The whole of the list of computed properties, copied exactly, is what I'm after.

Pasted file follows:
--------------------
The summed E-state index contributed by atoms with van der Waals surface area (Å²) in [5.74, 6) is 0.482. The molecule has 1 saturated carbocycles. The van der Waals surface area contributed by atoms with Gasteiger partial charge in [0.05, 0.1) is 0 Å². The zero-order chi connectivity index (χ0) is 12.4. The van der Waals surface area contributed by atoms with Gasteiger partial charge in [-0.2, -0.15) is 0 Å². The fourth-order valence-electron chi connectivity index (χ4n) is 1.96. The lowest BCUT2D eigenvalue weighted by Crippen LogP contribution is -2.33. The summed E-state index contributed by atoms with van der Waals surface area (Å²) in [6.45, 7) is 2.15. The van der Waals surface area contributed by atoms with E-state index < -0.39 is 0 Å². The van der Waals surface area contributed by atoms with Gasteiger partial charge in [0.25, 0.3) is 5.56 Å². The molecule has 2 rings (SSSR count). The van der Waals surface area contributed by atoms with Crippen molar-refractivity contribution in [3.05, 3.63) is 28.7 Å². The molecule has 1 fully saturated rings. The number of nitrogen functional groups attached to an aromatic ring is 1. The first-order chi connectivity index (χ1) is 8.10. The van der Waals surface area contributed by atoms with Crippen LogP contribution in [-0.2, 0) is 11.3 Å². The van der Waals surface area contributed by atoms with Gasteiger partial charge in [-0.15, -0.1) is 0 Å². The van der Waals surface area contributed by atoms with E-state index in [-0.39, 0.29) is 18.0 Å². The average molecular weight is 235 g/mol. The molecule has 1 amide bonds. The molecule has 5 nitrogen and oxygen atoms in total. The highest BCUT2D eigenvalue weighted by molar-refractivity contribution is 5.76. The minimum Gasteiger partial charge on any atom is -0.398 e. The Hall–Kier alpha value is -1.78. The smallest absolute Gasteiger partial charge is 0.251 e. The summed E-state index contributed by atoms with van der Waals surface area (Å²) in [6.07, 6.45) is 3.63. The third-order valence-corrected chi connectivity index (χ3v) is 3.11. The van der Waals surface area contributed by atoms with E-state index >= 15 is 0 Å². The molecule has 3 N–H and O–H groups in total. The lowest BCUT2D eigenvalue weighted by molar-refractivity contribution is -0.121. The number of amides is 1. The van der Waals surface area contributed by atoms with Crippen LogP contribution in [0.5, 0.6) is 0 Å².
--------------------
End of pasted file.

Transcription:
The summed E-state index contributed by atoms with van der Waals surface area (Å²) in [5.74, 6) is 0.482. The molecule has 1 saturated carbocycles. The van der Waals surface area contributed by atoms with Gasteiger partial charge in [0.05, 0.1) is 0 Å². The zero-order chi connectivity index (χ0) is 12.4. The van der Waals surface area contributed by atoms with Gasteiger partial charge in [-0.2, -0.15) is 0 Å². The fourth-order valence-electron chi connectivity index (χ4n) is 1.96. The lowest BCUT2D eigenvalue weighted by Crippen LogP contribution is -2.33. The summed E-state index contributed by atoms with van der Waals surface area (Å²) in [6.45, 7) is 2.15. The van der Waals surface area contributed by atoms with E-state index < -0.39 is 0 Å². The van der Waals surface area contributed by atoms with Gasteiger partial charge in [0.25, 0.3) is 5.56 Å². The molecule has 2 rings (SSSR count). The van der Waals surface area contributed by atoms with Crippen molar-refractivity contribution in [3.05, 3.63) is 28.7 Å². The molecule has 1 fully saturated rings. The number of nitrogen functional groups attached to an aromatic ring is 1. The first-order chi connectivity index (χ1) is 8.10. The van der Waals surface area contributed by atoms with Crippen LogP contribution in [-0.2, 0) is 11.3 Å². The van der Waals surface area contributed by atoms with Gasteiger partial charge in [-0.15, -0.1) is 0 Å². The van der Waals surface area contributed by atoms with E-state index in [-0.39, 0.29) is 18.0 Å². The average molecular weight is 235 g/mol. The molecule has 1 amide bonds. The molecule has 5 nitrogen and oxygen atoms in total. The highest BCUT2D eigenvalue weighted by molar-refractivity contribution is 5.76. The minimum Gasteiger partial charge on any atom is -0.398 e. The Hall–Kier alpha value is -1.78. The smallest absolute Gasteiger partial charge is 0.251 e. The summed E-state index contributed by atoms with van der Waals surface area (Å²) in [6.07, 6.45) is 3.63. The third-order valence-corrected chi connectivity index (χ3v) is 3.11. The van der Waals surface area contributed by atoms with E-state index >= 15 is 0 Å². The molecule has 3 N–H and O–H groups in total. The lowest BCUT2D eigenvalue weighted by molar-refractivity contribution is -0.121. The number of amides is 1. The van der Waals surface area contributed by atoms with Crippen LogP contribution in [0.5, 0.6) is 0 Å².